2013 Hyundai Sonata Hybrid
The Hyundai Sonata Hybrid is a wonderful car for those who like the Hyundai Sonata and who would like to minimize the amount of time they spend visiting gas stations. It has most of the design cues of the conventional Sonata, but for some reason, perhaps to distinguish the hybrid from the non, there is a change to the front fascia, a change, I’d argue, not for the better.
Rather than having a chrome grille with a nice pattern, there is what can be generously described as a “gaping maw” that has a horizontal slab of black plastic running in that space, perhaps not unlike the mouth of an lineman with a mouth protector in place.
The non-hybrid front end
The Hybrid front end
Maybe there is something functional to it. And if that is the case, one might wonder why it doesn’t appear to be more technical—yes, there have been hybrids out there for a number of years now, but they are still somewhat special as compared with the millions of non-hybrids on the road, so doing something more special is certainly germane.
And whoever was responsible for the tail lamps on the Sonata Hybrid certainly got that memo, because we’re talking ultramodern back there. Full marks to that person.
Hyundai calls its hybrid setup “Hybrid Blue Drive.” Blue is the new green for some reason, as other OEMs have taken that primary color to signify environmentally responsible vehicles, as well.
The Hybrid Blue Drive here has a 35-kW electric motor that draws juice from a 47-kW lithium polymer battery pack, a pack that gets its power from a 2.4-liter Atkinson cycle engine.
One of the remarkable things about the Sonata Hybrid’s powertrain is that you can be rolling along at 75 mpg and happen to notice a light in the gauge cluster that indicates the vehicle is being powered by the electric motor. What’s more likely is that should you be driving the car at a variety of speeds that are more in the realm of a daily commute you’ll see that light going on, which is a clue that you’re saving gasoline. It’s a green light. Green means you’re saving green. (Oh, alright, and being green, as well.)
You actually need to see the light because they’ve done a good job of setting things up so that going in and out of electric mode is not in the least bit clunky. This is a result of the hybrid starter generator. You don’t need to know anything about that.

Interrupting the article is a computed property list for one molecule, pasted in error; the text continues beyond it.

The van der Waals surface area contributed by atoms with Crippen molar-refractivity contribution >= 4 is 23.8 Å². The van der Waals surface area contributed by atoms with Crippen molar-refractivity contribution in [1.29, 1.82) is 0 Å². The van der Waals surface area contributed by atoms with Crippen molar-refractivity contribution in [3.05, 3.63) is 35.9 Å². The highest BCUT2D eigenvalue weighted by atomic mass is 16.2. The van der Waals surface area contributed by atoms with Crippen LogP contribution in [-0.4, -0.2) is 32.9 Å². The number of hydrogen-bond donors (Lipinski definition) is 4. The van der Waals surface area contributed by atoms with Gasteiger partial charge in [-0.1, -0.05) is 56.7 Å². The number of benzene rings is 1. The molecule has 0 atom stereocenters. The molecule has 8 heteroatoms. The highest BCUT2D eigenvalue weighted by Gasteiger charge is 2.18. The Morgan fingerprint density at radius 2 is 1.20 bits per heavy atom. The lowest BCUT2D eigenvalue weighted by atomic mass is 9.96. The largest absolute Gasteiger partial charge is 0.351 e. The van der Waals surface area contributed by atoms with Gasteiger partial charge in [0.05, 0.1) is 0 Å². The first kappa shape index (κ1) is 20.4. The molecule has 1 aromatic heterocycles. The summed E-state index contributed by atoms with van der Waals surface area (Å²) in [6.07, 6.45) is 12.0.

Nor do you really need to know anything about the lithium-polymer battery pack (e.g., were I to say that it uses manganese-spinel chemistry, would you really know any more than you did before you read that? I think not). What you probably would want to know is that Hyundai provides a Hybrid Lifetime Battery Warranty.
That’s right: you buy the car, the battery goes bad, they replace it and recycle it for you.
For some reason there is a concern about hybrid (or full electric vehicle) batteries going bad. Let me hasten to point out that this is across the board, not just related to Hyundai or manganese-spinel chemistry. The hybrid skeptics like to point out that it will cost a boatload of money when that battery needs to be changed, so only someone foolish would buy a hybrid. Hyundai is clearly squelching that. And have those hybrid scolds ever heard of someone’s engine or transmission failing in non-hybrid cars? Sorry, folks, but even the highest-quality car is still an assembly that can break. (Why do you think that every OEM offers a powertrain warranty? It is worth adding here that Hyundai offers an industry-leading 10-year powertrain warranty.)
Another point of quibbling is whether you’re going to save enough on the gas in order to cost-justify the car. Or whether the EPA numbers have any relationship to the numbers that one is going to see displayed on a digital readout.
The Sonata Hybrid sticker numbers are 36 mpg city, 40 mpg highway, 38 mpg combined. Generally when I drive a car I figure that those numbers are at least 20% generous. Yet with the Sonata Hybrid I got a combined 36, which certainly is a nice number for a car of its size and fulsome amenities. And as the car starts at $25,650, it is a value in and of itself, whether gas goes down a dime a gallon for a week or two (and let’s face it, the rise is more predictable and consistent than the fall).
Engine: 2.4-liter MPI Atkinson cycle, 4-cylinder DOHC 16-valve with DCVVT
Horsepower: 159 @ 5,500 rpm
Torque: 154 lb-ft @ 4,500 rpm
Materials: Aluminum block and head
Electric motor: Interior-permanent magnet synchronous motor
Horsepower: 35 kW
Combined horsepower: 199 @ 5,500 rpm
Transmission: Six-speed electronic automatic
Wheelbase: 110.0 in.
Length: 189.8 in.
Width: 72.2 in.
Passenger volume: 103.8 cu. ft.
Cargo volume: 12.1 cu. ft.
EPA: 36/40/38 city/highway/combined mpg
Chrysler pioneered the modern-day minivan more than 30 years ago and has been refining and improving that type of vehicle ever since.
Making improvements to existing engines, as well as working toward something entirely different.
The thing about the Wrangler Willys Wheeler: It is a toy for a grown-up boy.